Zika, chikungunya, and dengue viral infections in human peripheral blood mononuclear cells: cell susceptibility and gene expression
BACKGROUND Infections of Zika (ZIKV), dengue (DENV), and chikungunya viruses (CHIKV) are presented with similar clinical symptoms; these often lead to misdiagnosis. Viremia levels and host immune responses may contribute to disease severity. This study was aimed to characterize the ability of ZIKV, CHIKV, and DENV to infect human peripheral blood mononuclear cells (PBMCs) and assess the expression of tumor necrosis factor (TNF)-α, interleukin (IL)-10, and interferon gamma-induced protein (IP)-10 genes in response to the viral infections.
METHODS PBMCs were isolated from healthy donors using gradient centrifugation. Cells were infected with Indonesian isolates of ZIKV, CHIKV, and DENV for 48 hours. Plaque assays were performed to measure viable virus titers, while viral genomic RNA and the gene expression of TNF-α, IL-10, and IP-10 were determined using real-time quantitative reverse transcription-polymerase chain reaction.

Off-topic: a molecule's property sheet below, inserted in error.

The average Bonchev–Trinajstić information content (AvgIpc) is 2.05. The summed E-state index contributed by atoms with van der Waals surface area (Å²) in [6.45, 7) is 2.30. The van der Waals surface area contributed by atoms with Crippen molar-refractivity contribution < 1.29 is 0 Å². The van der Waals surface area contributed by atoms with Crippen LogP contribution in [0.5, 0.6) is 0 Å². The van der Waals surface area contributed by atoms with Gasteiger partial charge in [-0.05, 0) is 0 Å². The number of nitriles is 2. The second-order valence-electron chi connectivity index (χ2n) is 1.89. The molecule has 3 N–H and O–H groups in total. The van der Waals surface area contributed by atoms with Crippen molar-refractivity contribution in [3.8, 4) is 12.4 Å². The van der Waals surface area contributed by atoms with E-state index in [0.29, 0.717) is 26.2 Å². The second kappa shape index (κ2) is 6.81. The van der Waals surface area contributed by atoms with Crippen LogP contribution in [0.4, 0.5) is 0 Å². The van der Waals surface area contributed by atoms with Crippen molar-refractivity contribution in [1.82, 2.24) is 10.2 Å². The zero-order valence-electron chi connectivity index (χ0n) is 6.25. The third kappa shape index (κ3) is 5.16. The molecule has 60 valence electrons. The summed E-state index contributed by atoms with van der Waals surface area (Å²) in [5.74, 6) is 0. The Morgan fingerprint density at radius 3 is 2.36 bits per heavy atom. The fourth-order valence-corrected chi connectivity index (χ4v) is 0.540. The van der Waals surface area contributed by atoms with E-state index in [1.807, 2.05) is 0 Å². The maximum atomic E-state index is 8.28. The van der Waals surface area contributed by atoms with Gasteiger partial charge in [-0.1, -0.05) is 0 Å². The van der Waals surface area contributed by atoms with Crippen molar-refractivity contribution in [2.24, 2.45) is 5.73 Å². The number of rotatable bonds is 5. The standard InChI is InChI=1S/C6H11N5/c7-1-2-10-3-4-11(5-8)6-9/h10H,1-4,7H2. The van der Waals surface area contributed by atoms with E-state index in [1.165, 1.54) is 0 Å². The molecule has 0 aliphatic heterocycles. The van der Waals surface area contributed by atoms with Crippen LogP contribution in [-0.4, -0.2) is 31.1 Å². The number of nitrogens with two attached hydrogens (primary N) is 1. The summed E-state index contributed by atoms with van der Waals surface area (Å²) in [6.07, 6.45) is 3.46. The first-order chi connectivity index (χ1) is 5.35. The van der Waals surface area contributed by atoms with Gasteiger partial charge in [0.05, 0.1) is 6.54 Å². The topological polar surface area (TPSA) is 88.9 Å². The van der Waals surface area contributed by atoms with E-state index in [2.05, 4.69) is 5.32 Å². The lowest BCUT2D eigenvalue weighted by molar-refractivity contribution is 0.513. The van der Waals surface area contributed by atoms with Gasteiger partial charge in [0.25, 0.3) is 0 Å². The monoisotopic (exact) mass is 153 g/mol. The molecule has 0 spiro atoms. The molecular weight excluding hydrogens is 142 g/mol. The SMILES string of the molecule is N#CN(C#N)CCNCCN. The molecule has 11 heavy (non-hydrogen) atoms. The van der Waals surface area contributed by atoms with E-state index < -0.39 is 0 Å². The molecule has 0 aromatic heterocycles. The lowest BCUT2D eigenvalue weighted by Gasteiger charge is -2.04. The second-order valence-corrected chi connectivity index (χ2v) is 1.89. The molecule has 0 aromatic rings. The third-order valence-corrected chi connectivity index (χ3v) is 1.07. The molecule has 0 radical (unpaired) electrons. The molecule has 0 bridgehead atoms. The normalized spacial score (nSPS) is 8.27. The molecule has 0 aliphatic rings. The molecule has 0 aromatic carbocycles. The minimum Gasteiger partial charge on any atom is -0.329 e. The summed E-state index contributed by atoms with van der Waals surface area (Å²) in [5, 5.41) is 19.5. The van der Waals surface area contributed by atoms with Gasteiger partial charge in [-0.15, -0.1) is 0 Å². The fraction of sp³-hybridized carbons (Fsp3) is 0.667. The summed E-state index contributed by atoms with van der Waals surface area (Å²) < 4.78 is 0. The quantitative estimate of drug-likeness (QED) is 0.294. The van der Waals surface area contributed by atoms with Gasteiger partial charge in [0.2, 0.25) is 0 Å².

RESULTS The susceptibility of PBMCs to ZIKV, CHIKV, and DENV infection was observed, and the viable virus titer and viral genome quantity were found to be significantly higher in ZIKV and CHIKV. All viruses induced the expression of immune-related proteins. The TNF-α gene was upregulated by all viruses to relatively similar levels. IL-10 expression was highest in response to ZIKV, followed by CHIKV. In contrast, IP-10 expression was highly upregulated in DENV-infected cells and only moderately expressed in ZIKV- and CHIKV-infected cells.
CONCLUSIONS ZIKV, CHIKV, and DENV clinical isolates infected PBMCs with different levels of virus infectivity. The gene expression of IL-10 was highly upregulated in ZIKV infection and IP-10 in DENV infection.
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